Select Committee on Science and Technology Written Evidence


Memorandum 35

Submission from the Lawyers' Christian Fellowship

INTRODUCTION

  Founded in 1852 as the Lawyers' Prayer Union, the subsequently renamed Lawyers' Christian Fellowship (LCF) has a long history of contributing to legal consultations and reviews based on our uncompromising commitment to the Bible's teaching to "Seek justice, love mercy and walk humbly with God" (Micah 6:8).

  From its inception as a prayer union the scope of LCF's work has grown with the support of such renowned patrons as Lord Denning and Lord Mackay of Clashfern. Today LCF has an expanding membership of over 2000 Christian lawyers, with a network of regional groups spanning Britain, and international links which are particularly strong in East Africa. We also provide information to over 20,000 religious groups and individuals through our email bulletins. Many hundreds of those receiving our bulletins run, or are involved in, Christian charities.

  We believe that laws based on Christian truth benefit society and there is a Biblical mandate to share the Bible's teaching on such matters: "I will speak of your statutes before kings" (Psalm 119: 46).

EXECUTIVE SUMMARY AND OVERVIEW

  The LCF is opposed to the legalisation of abortion and nothing in this submission should be taken as an endorsement of abortion or as a concession on this principle.

  The Committee's intention to conduct this inquiry without considering the ethical or moral issues associated with the 24-week time limit is unworkable as:

    —  such issues will necessarily play a part in their deliberations, whether consciously or subconsciously, and

    —  an inquiry which removed consideration of these issues would become futile because law, science and abortion will always be inextricably linked with ethical and moral issues.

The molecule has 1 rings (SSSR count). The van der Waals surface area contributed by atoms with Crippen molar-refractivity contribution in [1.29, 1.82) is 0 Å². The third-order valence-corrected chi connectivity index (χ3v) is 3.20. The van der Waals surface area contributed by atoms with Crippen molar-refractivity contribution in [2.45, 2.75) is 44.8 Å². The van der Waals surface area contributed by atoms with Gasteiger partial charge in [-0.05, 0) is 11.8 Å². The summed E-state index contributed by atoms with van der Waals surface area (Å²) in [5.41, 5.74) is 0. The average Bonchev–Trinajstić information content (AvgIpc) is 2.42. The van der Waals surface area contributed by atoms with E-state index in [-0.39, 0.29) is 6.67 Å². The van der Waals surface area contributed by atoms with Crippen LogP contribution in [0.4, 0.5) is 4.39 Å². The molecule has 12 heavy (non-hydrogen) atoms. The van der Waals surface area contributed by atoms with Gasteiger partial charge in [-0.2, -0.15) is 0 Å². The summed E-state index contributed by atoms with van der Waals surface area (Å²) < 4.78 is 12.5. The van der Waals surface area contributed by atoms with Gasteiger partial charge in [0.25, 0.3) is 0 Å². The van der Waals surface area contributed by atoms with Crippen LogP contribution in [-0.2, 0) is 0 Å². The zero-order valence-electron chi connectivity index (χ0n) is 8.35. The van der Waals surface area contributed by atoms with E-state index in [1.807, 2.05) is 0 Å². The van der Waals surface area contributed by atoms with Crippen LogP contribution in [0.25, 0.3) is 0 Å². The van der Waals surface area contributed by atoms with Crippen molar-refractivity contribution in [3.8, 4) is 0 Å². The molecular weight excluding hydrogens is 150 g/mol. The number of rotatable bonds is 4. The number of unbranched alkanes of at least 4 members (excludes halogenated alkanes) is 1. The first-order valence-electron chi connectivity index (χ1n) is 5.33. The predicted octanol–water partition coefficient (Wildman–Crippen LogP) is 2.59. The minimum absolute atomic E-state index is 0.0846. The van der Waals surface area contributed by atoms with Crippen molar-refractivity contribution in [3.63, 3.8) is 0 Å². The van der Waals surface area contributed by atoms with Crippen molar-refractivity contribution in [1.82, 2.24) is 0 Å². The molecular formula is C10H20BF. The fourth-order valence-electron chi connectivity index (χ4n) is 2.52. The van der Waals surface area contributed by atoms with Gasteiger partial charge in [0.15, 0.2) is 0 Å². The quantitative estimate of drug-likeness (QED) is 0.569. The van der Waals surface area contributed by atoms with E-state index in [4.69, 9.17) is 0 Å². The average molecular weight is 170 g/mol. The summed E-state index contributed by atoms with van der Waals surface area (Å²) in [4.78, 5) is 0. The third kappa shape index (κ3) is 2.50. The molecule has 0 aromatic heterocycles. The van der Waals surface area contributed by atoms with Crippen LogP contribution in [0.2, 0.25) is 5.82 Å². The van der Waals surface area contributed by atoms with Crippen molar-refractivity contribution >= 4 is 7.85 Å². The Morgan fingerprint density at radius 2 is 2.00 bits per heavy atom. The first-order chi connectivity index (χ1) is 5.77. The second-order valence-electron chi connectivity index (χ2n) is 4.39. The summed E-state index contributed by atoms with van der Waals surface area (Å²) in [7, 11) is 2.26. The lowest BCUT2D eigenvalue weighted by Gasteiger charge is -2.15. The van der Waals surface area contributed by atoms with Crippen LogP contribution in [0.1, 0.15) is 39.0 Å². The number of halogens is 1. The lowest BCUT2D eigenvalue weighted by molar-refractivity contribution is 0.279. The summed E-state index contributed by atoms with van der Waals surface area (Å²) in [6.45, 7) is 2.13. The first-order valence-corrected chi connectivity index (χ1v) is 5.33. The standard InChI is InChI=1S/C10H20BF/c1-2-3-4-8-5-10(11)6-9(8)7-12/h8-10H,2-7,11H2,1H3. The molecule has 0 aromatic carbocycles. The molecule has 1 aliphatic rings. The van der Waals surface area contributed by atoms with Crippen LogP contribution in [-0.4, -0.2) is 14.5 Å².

There are a number of scientific developments that suggest review of the 24-week limit is appropriate, such as the lowering of the age of "foetal viability" and the development of 3-dimensional ultra-sound pictures.

  The LCF do not accept that foetal abnormality can ever justify abortion.

  There are serious concerns about the safety and value of amniocentesis tests, the pressure put on parents of deformed foetuses to have abortions, and the lack of consideration given to current and future treatments for the conditions of foetuses who are being aborted.

  Abortion on demand should not be legalised.

  Studies show that the physical and medical effects of abortion on women are underestimated and can have severe consequences.

  Increased use of the morning after pill is having no positive effect on the rate of abortions and teenage pregnancy, and is having a detrimental effect on the rate of STDs.

  The need for two doctors" signatures should be kept as one of the few safeguards included in the Abortion Act. Rather than reducing the number of safeguards we should be strengthening the safeguards in the Act.

  To remove the need for a doctor to perform an abortion would simply trivialise a procedure that has caused much trauma to women. Instead, steps should be taken to educate and warn the public about the dangers and side effects of abortion.

  It would be irresponsible to allow the second stage of medical abortions to take place at a woman's home, bearing in mind the possible physical dangers involved, as well as the obviously traumatic nature of the procedure.